Hundreds of Rhode Islanders have died from drug overdoses this year – a number that has barely budged from last year, despite numerous state and other efforts to stop it. One of Governor Raimondo’s initiatives was to convene a task force to tackle this crisis.
For this week’s The Pulse, Rhode Island Public Radio’s Kristin Gourlay speaks with news director Elisabeth Harrison about their progress, plus the trouble on the horizon for the state’s supply of Narcan, the overdose rescue drug.
Here's a transcript of their conversation.
ELISABETH: Kristin, welcome. So individuals, groups – lots of smaller efforts – have been dedicated to curbing this painkiller and heroin overdose epidemic. Some progress has been made, but hundreds of Rhode Islanders are still dying every year. Does a big government task force even have a chance making a dent in this problem?
KRISTIN: Well, I can tell you this: this task force is comprised of some nationally recognized researchers and clinicians. People like Dr. Traci Green, an epidemiologist, who’s been asked by the federal Centers for Disease Control to advise them on new guidelines for prescribing addictive painkillers. Also, the group is diverse – insurers, hospitals, treatment program providers, pharmacists, community advocates – they’re all at the table with different perspectives. And finally this task force has the blessing and powers of the governor to change some regulations if necessary. That’s different from previous efforts. So everyone I talk to seems pretty hopeful.
ELISABETH: So they recommended four basic avenues of attack: getting narcan – the overdose rescue drug – to anyone who might need it, expanding access to addiction treatment - and a couple of others. What part of their recommendations have been accomplished so far?
KRISTIN: There’s a group working on preventing opioid addiction in the first place, and part of their plan is to educate more doctors about how prescribe opioids safely and how to prescribe medications that help treat addicts – because we don’t have enough of those doctors, according to this group. They’ve made plans to link Rhode Island’s online prescription drug monitoring database to Massachusetts’ – and we’re already linked to Connecticut, so that should help dissuade people who doctor or pharmacy shop across state lines.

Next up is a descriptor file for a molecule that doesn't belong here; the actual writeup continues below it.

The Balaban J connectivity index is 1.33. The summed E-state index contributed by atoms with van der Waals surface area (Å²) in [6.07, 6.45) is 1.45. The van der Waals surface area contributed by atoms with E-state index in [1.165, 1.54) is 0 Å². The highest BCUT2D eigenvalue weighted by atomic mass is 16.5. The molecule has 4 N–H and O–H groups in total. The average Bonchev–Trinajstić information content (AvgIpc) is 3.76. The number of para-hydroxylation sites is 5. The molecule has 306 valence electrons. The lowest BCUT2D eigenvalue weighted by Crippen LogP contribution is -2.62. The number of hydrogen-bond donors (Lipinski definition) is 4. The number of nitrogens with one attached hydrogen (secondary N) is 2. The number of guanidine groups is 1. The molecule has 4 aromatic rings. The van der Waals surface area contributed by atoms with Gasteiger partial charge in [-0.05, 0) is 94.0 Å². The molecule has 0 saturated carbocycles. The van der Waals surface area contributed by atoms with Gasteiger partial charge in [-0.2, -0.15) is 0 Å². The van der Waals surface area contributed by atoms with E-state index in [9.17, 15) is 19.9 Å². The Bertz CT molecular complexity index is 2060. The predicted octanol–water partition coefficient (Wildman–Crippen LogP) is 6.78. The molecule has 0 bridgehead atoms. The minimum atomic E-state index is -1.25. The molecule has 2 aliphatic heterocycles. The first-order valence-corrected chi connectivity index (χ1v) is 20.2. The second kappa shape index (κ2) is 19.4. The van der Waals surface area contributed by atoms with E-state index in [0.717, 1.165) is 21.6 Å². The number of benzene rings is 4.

ELISABETH: Kristin Gourlay, going back to Narcan – that’s the rescue drug for people experiencing an overdose. It’s an injection in the arm or a nasal spray. And in seconds you can bring someone who’s overdosed back to life essentially. But there’s not enough of it available to certain distribution groups in the state now (although any Rhode Islander can buy it at a pharmacy without a prescription). What’s happening with the supply?
KRISTIN: This is a dilemma. There’s no single pot of money for buying narcan for Rhode island. There are a few small groups that distribute it for free, but they get donations and discounts. Some emergency departments distribute it, but not all. Anyone can buy Narcan at the pharmacy now, but it’s a prescription for yourself, covered by your insurance or paid out of pocket. But Elisabeth, consider this: the person who’s overdosing isn’t always going to be able to use the narcan to revive him or herself. A friend or family member will have to. And there’s been some question about whether pharmacies will give a prescription to what they call a “third party.” State officials want to fix that issue – maybe by tweaking a regulation. And they want to distribute a kit to the highest risk populations – people who are being discharged from the emergency department, from jail, or who are in an opioid treatment program. How to pay for it – that’s the question. Insurance? Will they accept Medicaid reimbursement? Those are open questions.
ELISABETH: And what about the Department of Corrections – they’ve been giving out Narcan too, right?
KRISTIN: Right. A group called Protect Families First and PONI, or prevention overdose and naloxone intervention have been providing training for inmates on how to recorgnize an overdose and use narcan, but they’re at a stand-still for the moment. And advocates tell me that more kits will be needed this year than last year.But the Department of Corrections has an even bigger dilemma. Their supply of Narcan going to expire in March, and they have no budget for NARCAN. The state’s department of behavioral health may have some grant money to buy new kits for them. That’s critical, because people leaving prison are at higher risk of overdose than almost anyone else.
ELISABETH: So it sounds like lots of activity happening – to fix regulations, propose legislation, mobilize advocates – to tackle this problem. We have just a minute left Kristin, what else is in this mix of interventions?
KRISTIN: A team of nearly five people have been hired by the health department to manage this program – that’s a sign I think of how seriously they take it. Their positions are mainly federally funded. One new hire’s job will be to visit doctors and educate them about safe painkiller prescribing, so people don’t get hooked in the first place. Also, lots of doctors are signing up for an upcoming training about prescribing drugs like Suboxone or methadone – these are medications that can help opioid addicts (people addicted to heroin or OxyContin, for example), stay sober. And soon the General Assembly will look at some of the group’s recommendations and figure out if there’s anything they need to do to make them stick or work better.